Jonathan Fryer

Writer, Lecturer, Broadcaster and Liberal Democrat Politician

Posts Tagged ‘Dylan Thomas’

Soho in the Eighties ****

Posted by jonathanfryer on Sunday, 30th September, 2018

Soho in the EightiesIt is widely acknowledged that Soho bohemia had its heyday in the 20-odd years following the Second World War. My old friend Dan Farson (charming when sober, poisonous when drunk) wrote a successful book called Soho in the Fifties that captured the revels of the age, and in the 1990s, at the request of the National Portrait Gallery, I put together a little volume Soho in the Fifties and Sixties, lavishly illustrated with portraits from the gallery’s collection. Now Christopher Howse, the bearded deputy editor of the Daily Telegraph, has taken the story forward a generation, in his new book Soho in the Eighties (Bloomsbury Continuum, £20), which is mainly a collection of stories and reminiscences from his own Soho days and nights during that period. The main venues where the action (or more properly, perhaps, inaction) takes place will be familiar to connoisseurs of Soho’s past, notably the Colony Room, the French pub and the Coach and Horses. In fact, the last-mentioned public house (presided over by the self-proclaimed Rudest Landlord in London, Norman Balon) figures particularly prominently, as Christopher Howse’s favourite drinking-hole. There’s even a convenient sketch map of the Coach’s interior, showing where the regulars often sat. Some of those regulars had been around for decades, leftovers with hangovers from the past, like Jeffrey Bernard, the Spectator‘s “Low Life” columnist, but other characters Howse mentions were new to me. The twin artistic peaks of Francis Bacon and Lucian Freud are still visible on the Soho landscape, though the YBA Damien Hirst and his fellows were starting to take over the Colony Room. Howse’s stories are largely the Soho stable of drink, bitchiness and occasional true wit, but it is telling that many of those he recounts actually date from the earlier, heyday, period, when Muriel Belcher still sat perched on her stool in the Colony Room, ready to pounce on any hapless newcomer, and where people still remembered Dylan Thomas. So although there are some amusing passages in Howse’s book, anecdotes scattered like confetti to mixed effect, overall it comes over as a Requiem for bohemian times past.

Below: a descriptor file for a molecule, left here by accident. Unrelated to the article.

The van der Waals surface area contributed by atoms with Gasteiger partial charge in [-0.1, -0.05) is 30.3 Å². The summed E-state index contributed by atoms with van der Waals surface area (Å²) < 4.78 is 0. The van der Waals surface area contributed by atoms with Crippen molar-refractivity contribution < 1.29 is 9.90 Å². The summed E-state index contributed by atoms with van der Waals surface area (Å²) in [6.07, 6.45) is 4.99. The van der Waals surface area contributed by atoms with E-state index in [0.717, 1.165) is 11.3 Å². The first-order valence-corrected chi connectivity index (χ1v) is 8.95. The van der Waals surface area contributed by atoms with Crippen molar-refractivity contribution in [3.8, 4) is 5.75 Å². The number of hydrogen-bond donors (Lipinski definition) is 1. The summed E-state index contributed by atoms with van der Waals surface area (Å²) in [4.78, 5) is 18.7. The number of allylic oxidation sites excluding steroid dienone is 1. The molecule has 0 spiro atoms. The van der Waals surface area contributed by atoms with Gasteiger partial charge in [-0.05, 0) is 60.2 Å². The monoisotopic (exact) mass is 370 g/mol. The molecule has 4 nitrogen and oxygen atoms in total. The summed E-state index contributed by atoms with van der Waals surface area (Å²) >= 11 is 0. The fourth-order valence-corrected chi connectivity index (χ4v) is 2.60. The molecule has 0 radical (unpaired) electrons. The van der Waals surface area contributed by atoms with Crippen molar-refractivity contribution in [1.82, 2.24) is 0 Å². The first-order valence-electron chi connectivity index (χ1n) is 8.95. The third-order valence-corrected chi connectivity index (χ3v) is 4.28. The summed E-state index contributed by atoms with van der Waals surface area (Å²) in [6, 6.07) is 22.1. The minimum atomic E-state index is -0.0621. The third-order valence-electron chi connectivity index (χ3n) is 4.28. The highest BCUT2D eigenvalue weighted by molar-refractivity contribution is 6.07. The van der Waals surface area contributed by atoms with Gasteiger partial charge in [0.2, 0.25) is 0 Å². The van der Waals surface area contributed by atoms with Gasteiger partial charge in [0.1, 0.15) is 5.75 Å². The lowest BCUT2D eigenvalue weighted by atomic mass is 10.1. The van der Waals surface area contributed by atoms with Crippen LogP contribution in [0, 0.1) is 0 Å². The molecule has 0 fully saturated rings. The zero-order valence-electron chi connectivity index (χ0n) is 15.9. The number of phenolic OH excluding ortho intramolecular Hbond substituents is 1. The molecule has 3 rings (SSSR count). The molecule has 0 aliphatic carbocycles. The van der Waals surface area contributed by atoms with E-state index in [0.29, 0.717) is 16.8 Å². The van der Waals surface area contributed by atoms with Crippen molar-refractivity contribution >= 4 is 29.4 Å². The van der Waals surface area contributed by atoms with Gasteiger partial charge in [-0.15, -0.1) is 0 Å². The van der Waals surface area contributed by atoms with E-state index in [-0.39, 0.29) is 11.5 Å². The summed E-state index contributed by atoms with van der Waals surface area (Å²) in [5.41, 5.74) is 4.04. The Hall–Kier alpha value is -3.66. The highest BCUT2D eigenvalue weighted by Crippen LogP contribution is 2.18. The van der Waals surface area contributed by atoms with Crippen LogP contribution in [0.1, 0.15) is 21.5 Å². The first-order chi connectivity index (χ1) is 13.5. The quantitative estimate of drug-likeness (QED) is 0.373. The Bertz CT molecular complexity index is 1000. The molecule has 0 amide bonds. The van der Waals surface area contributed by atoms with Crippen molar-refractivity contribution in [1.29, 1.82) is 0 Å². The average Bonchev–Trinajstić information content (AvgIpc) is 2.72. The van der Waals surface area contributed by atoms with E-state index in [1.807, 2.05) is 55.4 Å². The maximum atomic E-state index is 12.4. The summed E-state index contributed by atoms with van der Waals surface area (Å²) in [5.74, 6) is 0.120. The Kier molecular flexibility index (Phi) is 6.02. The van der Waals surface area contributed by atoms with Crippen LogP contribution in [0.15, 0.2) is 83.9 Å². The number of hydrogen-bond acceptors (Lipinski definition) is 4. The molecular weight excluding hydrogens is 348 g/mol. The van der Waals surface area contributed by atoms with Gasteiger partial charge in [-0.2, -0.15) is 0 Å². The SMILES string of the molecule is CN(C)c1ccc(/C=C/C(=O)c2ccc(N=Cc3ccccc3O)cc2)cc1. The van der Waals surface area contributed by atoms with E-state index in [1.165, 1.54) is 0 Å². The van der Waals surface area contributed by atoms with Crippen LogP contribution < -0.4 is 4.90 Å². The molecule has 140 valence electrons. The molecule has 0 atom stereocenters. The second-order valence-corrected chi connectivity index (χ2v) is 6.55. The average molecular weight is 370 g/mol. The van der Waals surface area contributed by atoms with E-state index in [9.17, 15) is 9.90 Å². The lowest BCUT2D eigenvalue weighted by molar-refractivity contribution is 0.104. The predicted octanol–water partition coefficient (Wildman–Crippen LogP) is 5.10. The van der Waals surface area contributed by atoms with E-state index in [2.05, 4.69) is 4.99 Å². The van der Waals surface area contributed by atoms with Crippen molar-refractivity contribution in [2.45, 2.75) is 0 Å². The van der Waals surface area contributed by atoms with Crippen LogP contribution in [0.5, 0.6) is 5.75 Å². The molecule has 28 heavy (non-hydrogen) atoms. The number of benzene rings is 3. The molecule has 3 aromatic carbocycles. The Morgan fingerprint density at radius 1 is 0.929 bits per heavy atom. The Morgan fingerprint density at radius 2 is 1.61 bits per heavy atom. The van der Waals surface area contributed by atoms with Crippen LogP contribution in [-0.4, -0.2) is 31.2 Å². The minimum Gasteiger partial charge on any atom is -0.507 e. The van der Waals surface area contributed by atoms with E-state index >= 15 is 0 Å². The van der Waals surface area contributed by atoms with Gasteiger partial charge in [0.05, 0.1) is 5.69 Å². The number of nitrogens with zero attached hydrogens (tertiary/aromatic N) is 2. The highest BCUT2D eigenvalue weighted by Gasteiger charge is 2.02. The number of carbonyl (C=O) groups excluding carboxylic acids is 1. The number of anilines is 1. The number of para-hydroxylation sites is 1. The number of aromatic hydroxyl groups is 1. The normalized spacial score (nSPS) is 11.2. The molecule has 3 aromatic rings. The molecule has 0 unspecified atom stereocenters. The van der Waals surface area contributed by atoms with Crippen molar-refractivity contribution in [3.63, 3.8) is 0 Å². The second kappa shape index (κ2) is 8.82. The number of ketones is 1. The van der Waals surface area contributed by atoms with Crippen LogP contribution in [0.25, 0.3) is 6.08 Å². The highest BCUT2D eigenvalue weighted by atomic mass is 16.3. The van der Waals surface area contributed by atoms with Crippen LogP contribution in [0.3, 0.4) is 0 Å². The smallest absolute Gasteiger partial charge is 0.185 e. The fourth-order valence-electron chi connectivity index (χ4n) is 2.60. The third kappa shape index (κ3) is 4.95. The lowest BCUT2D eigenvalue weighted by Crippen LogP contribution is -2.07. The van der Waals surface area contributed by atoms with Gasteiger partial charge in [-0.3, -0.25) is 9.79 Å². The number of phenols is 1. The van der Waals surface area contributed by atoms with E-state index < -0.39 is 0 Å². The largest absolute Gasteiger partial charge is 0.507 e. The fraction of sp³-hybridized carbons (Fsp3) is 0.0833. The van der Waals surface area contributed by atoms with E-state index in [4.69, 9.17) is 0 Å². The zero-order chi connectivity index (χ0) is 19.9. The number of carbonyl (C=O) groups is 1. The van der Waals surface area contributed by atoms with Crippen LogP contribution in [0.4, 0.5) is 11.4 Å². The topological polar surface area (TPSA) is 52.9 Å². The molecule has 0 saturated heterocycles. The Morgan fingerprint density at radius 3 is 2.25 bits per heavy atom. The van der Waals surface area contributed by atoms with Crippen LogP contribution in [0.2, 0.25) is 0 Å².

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Taylor Wessing Photographic Portrait Prize

Posted by jonathanfryer on Thursday, 6th November, 2008

An impressive (free) exhibition of photo portraits by young photographers, photography students and gifted amateurs opens today at the National Portrait Gallery in London (where work by the American super-photographer Annie Leibovitz is coincidentally currently on display). There is something about good portrait photographs which I find eerily compelling, as they can give one an entry into the sitter’s soul. Amongst the most treasured volumes in my library are books of black-and-white prints by Bill Brandt, John Deakin and Richard Avedon, and the walls of my study are covered in signed, framed photos of people I have written about, including W H Auden, Christopher Isherwood, Edith Sitwell, Dylan Thomas and Oscar Wilde.

Over 2,500 people entered this year’s Taylor Wessing prize (sponsored by the European law firm of the same name). The winner was Lottie Davies, for her representation of a friend’s nightmare of giving birth to quintuplets, though I have to say I was more struck by Hendrik Kertstens’ ‘Bag’, a witty and evocative potrait of a young Dutch woman with a plastic bag on her head, shaped like a seventeenth-century cap, echoing Vermeer and other old Dutch masters. Kerstens was awarded the second prize. Otherwise, the images which really struck me were not those of beautiful young women (or indeed men), of which there were plenty, but the characterful lined faces of novelist Doris Lessing and sculptor Louise Bourgeois, and a chilling picture of an almost zombie-like Vladimir Putin.

The exhibition runs until 15 February and as often at the NPG, there is an accompanying book (NPG, £12.99), with a forward by Ben Okri and interviews with the prizewinners by Richard McClure.


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